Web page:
After supporters of the Senate immigration reform bill got a boost from a new report estimating that the bill would substantially decrease the federal budget deficit over the next two decades, conservative opponents of the legislation pushed back Wednesday, saying the legislation would fail to stop illegal immigration, decrease American wages and hurt the Republican Party.
The nonpartisan Congressional Budget Office estimated in a report Tuesday night that the bill would decrease federal budget deficits by $197 billion between 2014 and 2023 and by an additional $700 billion from 2024 to 2033.
But opponents of the bill questioned the CBO’s credibility and pointed out other less favorable data in the agency’s findings.
Sen. Ted Cruz explains why his border security amendment should be included in any Senate-approved immigration plan on Wednesday.
“CBO doesn’t exactly have the best track record,” said Robert Rector, the Heritage Foundation analyst who authored a report on the legislation’s impact earlier this spring. “CBO is the institution that told us that Obamacare wouldn’t cost us any money, and it used the same kind of tricks it’s using today.”
Sen. Ted Cruz of Texas concurred in an appearance on Rush Limbaugh’s radio program. “If there’s one thing Washington knows how to do, it’s to come up with bogus cost estimates,” he said.
Sen. Jeff Sessions of Alabama, another leading GOP critic of the bill, seized on the CBO’s admission that the bill would result in depressed wages and slightly higher unemployment in the short term as the labor supply increased with an influx of new workers. (The report indicated that those effects would abate by about 2025.)
“It's going to raise unemployment and push down wages," Sessions said Tuesday. “The impact will be harshest for today's low-income Americans. Meanwhile, the 21 million Americans who can't find full-time work will have an even harder time getting a job and supporting their families."
And opponents pointed out that the CBO report also estimated that, under the Senate bill, “the net annual flow of unauthorized residents would decrease by about 25 percent relative to what would occur under current law.”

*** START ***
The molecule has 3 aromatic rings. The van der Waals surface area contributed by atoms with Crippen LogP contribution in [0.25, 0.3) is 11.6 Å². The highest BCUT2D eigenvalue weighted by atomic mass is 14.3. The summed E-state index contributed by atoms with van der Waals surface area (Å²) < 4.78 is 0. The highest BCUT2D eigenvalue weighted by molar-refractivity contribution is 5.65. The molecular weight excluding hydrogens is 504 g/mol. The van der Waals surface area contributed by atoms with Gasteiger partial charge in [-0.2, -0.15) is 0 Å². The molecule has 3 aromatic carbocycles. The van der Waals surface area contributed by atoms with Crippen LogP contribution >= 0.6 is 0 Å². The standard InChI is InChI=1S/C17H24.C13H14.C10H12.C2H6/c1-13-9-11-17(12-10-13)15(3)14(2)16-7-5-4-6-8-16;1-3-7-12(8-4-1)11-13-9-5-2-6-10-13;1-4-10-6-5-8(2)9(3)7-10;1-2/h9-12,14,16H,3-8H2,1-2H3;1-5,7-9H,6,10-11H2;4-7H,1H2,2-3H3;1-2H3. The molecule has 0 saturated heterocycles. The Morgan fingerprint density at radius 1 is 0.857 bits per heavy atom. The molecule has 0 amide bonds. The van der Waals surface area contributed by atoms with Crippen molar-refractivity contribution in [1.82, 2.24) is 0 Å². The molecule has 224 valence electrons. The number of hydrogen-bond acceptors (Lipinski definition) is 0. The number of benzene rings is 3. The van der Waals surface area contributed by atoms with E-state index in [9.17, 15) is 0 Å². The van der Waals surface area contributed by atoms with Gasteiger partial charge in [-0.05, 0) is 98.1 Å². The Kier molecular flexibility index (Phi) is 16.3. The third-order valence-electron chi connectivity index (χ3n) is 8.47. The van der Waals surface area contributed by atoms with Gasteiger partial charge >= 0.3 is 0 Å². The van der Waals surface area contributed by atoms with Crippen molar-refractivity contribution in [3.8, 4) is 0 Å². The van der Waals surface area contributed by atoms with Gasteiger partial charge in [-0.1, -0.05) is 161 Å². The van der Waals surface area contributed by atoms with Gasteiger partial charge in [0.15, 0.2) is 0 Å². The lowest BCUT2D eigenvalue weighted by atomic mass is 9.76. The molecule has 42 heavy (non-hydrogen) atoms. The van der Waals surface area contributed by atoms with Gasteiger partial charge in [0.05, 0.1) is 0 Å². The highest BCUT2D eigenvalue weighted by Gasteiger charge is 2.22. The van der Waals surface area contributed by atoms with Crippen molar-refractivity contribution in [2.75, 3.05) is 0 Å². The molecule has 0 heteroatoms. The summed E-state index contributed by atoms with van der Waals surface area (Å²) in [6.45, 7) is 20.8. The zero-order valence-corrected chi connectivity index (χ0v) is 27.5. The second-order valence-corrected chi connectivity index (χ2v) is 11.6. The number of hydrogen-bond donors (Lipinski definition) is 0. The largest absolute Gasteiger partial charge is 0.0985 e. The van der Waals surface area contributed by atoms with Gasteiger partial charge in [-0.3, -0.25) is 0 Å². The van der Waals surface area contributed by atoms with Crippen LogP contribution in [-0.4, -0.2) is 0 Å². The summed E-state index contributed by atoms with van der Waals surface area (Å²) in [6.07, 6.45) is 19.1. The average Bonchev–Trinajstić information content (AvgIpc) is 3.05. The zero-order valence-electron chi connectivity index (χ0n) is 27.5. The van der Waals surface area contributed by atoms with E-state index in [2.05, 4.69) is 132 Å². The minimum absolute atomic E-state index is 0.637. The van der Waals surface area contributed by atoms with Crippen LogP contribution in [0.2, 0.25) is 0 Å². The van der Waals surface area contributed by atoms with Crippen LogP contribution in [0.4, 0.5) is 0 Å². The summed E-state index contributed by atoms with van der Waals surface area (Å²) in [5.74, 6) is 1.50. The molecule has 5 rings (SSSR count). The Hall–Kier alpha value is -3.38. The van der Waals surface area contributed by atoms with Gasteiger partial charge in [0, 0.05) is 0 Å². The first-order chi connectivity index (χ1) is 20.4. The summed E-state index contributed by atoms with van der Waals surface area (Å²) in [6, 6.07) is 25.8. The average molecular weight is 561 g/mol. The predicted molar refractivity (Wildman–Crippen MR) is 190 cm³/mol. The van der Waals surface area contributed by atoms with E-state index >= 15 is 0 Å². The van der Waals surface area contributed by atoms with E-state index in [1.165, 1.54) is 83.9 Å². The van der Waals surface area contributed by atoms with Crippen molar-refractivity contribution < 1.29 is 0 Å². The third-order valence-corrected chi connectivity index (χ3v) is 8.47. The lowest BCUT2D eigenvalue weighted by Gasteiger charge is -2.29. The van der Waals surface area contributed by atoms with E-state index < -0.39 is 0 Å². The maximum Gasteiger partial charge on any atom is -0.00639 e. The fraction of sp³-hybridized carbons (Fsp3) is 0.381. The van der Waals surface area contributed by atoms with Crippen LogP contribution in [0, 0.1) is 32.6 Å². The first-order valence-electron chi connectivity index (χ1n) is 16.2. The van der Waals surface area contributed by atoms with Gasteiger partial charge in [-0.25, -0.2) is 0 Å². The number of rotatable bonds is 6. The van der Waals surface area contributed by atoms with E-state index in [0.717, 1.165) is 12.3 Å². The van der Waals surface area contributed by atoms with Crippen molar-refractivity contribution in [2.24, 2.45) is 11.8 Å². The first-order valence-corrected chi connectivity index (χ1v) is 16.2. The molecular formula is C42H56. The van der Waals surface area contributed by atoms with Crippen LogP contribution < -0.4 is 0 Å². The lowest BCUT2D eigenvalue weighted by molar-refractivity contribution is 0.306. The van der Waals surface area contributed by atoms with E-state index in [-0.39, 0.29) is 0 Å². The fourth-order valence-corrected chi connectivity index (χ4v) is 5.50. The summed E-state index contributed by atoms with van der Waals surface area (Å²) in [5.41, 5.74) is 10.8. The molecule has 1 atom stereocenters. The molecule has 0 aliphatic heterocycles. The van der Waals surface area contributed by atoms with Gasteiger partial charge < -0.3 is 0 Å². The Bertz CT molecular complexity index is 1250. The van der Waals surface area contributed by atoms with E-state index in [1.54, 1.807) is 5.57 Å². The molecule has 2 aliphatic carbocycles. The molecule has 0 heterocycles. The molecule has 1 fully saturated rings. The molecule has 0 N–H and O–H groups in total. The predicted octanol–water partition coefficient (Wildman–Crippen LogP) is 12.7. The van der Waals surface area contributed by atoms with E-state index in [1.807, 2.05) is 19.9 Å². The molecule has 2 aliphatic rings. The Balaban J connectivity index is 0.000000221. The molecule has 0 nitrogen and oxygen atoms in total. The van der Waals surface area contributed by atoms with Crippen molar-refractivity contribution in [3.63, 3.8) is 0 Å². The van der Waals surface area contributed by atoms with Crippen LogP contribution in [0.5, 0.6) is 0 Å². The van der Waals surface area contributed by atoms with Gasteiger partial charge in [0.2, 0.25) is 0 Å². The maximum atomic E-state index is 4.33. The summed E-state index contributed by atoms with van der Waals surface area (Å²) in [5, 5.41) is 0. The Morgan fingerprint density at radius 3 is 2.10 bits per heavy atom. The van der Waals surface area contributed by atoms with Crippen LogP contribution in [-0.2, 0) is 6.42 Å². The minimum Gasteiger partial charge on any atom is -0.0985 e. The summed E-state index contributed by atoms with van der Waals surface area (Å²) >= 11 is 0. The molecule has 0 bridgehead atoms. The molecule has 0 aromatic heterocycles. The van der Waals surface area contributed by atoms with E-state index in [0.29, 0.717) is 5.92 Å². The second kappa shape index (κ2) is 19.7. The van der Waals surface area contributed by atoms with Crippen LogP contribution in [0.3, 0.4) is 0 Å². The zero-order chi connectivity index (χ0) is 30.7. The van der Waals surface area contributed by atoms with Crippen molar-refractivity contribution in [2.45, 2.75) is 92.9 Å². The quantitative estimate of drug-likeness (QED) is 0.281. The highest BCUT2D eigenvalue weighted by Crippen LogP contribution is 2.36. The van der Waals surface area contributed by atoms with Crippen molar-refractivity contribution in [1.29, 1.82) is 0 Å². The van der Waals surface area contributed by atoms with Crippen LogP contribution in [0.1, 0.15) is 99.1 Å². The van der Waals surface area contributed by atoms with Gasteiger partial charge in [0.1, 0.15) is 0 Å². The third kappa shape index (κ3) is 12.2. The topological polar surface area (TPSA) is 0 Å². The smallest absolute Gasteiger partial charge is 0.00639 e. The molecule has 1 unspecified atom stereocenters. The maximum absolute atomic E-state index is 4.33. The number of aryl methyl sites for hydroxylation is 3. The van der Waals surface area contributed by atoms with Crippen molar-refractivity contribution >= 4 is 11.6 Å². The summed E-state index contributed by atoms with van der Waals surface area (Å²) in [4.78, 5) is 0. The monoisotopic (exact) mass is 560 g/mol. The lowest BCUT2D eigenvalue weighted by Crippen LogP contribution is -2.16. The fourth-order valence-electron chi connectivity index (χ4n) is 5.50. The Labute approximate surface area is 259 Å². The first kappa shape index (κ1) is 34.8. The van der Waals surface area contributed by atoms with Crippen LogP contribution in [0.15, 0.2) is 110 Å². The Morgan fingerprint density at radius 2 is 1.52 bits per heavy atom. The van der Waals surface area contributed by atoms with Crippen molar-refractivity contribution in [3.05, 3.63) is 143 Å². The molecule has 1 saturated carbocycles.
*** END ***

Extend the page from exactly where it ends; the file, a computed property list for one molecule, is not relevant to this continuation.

That’s not nearly enough for border security advocates who want assurances that illegal immigration will effectively end after passage of reform legislation.
A group of GOP senators are currently in talks to develop an amendment to the Gang of Eight bill that could appease Republicans on border security while retaining sufficient support from bill drafters and the Democratic majority in the upper chamber. But, with those negotiations ongoing, conservatives staunchly opposed to the immigration bill have continued making their case and directed constituents to lobby against the measure.
On Wednesday, the Senate voted down an amendment from Sen. Rand Paul that would have required Congress to certify that border security measures are being met before allowing undocumented immigrants to begin the legalization process. The vote was 61-37.
Cruz, during the Limbaugh interview, urged the conservative host’s listeners to contact their representatives in Congress about the Gang of Eight legislation, which he called “a disaster.”
The Cuban-American senator from Texas also disputed the idea that Republicans must work towards comprehensive immigration reform to repair damage done to the party’s brand with the growing bloc of Latino voters, who overwhelmingly supported President Barack Obama in the 2012 election.
“After 2012, all of the Washington political consultants and all of the mainstream media came to Republicans and said ‘You’ve got to do better with Hispanics, and the way to do better with Hispanics is to embrace amnesty,'” Cruz said. “And, look, a lot of Republicans in Washington are scared.
“I think that political argument is complete nonsense,” he added.
This story was originally published on Wed Jun 19, 2013 4:00 PM EDT